Hypatia of Alexandria (around 370 - 415) female mathematician

The life of Hypatia can be characterized in one expression: a passion for knowledge. She was the daughter of Theon, who was considered one of the most educated men in ancient Egyptian Alexandria. Hypatia received thorough education (some believe that her father tried to raise the perfect human) and became a mathematician, a scientist and a Platonic philosopher. She made extraordinary accomplishments for a woman in her time.

Most historians think that Hypatia surpassed her father's knowledge at a young age already. Theon tutored Hypatia on the different religions of the world and instructed her how to influence people with the power of words. He taught her the fundamentals of teaching, making Hypatia a profound orator. People from other cities came to study and learn from her.

Hypatia's studies included astronomy, astrology, and mathematics. Synesius, one of Hypatia's students, claims Hypatia to be the inventor of the astrolabe, a device used in studying astronomy. Other sources (Claudius Ptolemy for instance) date this instrument back at least a century earlier however.

She was known more for the work she did in mathematics than in astronomy, primarily for her contribution to the ideas of conic sections introduced by Apollonius. She edited his work On the Conics, which divided cones into different parts by a plane. This concept developed the ideas of hyperbolas, parabolas, and ellipses. Hypatia's made the concepts easier to understand, subsequently making the work survive through many centuries. Hypatia was the first woman to have such a profound impact on the survival of early thought in mathematics.

There are many uncertainties of Hypatia's life. Her date of birth is unknown. Some historians state that she was born in the year 370, but others argue that she was an older woman (around sixty) at the time of her death, making her birth some fifteen years earlier. We do know that she lived in Alexandria when Christianity started to dominate over the other religions. Cyril, a leader among the Christians, and Orestes, the civil governor, opposed each other. One of Orestes' friends was Hypatia and it is believed that Cyril spread hostile rumours about her. In 415 AD, while Hypatia was on her way home, a mob attacked her, stripped her and dragged her body to a church where they mutilated her flesh with sharp tiles and burned her remains. Later, the mob of Christian monks dragged her through the streets.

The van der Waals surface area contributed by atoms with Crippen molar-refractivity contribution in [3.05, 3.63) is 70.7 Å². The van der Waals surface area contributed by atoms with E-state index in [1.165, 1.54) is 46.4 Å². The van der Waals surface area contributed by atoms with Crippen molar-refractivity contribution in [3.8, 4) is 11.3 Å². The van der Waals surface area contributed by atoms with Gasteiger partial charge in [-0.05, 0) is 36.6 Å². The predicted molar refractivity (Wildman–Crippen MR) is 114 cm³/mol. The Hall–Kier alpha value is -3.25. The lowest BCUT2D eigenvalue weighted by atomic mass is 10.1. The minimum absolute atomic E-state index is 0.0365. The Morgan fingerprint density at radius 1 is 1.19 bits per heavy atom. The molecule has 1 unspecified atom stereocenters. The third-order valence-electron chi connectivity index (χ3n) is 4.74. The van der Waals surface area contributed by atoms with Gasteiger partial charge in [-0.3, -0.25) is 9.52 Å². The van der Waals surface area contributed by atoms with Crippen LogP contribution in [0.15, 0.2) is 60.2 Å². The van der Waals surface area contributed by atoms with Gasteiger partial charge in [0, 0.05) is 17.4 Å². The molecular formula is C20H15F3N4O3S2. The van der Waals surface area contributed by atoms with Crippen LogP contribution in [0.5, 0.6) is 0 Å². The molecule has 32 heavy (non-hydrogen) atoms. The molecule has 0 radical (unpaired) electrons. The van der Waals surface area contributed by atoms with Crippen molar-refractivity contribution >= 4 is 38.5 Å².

Hypatia's life therefore ended tragically, but her life's work remained. Later, René Descartes, Isaac Newton, and Gottfried Leibniz expanded on her work.

"And in those days there appeared in Alexandria a female philosopher, a pagan named Hypatia, and she was devoted at all times to magic, astrolabes and instruments of music, and she beguiled many people through (her) Satanic wiles. And the governor of the city honoured her exceedingly; for she had beguiled him through her magic."
John, bishop of Nikiu